Capitalists, of course, have no interest in increasing Indonesia’s human resources as a whole. They have only three interests: expanding markets, natural resources/raw materials and cheap labour. In this case, Indonesian women represent cheap labour that can more freely be exploited in the interest of capitalism. At the same time, Indonesian women represent a potential consumer market for the purchase of capitalism’s products. Women’s bodies, from the tips of their hair to their toes, are not exempt from capitalist exploitation in the form of the mythos of beauty. Advertisements for consumer products, Indonesian soap operas, fashion magazines, infotainment events and the like are all means by which women become an important commodity for capitalism.

This is the real picture of the destruction of women’s productive labour as a result of capitalism.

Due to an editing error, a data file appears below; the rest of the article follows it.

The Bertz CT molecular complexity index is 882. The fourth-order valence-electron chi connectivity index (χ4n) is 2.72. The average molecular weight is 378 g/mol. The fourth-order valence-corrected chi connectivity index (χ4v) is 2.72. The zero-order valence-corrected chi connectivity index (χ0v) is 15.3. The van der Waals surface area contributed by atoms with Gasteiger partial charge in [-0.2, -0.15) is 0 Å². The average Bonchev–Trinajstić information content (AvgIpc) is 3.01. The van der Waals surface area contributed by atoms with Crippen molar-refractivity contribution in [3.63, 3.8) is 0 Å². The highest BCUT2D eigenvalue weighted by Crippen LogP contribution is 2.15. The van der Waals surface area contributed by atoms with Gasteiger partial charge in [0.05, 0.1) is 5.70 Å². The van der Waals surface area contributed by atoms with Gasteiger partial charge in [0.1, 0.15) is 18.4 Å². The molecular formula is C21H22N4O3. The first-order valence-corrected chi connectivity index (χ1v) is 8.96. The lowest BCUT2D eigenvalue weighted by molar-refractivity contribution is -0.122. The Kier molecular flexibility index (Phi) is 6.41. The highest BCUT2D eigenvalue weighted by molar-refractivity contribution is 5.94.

Fighting patriarchy and the obstacles to women’s participation

The reform movement that began in 1998 was the basis for the broad development of women’s organisations and groups. A number of women’s organisations, from non-government groups to campus discussion groups, women’s urban poor groups, rural women’s business collectives and the like have emerged — although there are still many more women who are not yet organised. Democratic space opened the door for the women’s liberation struggle.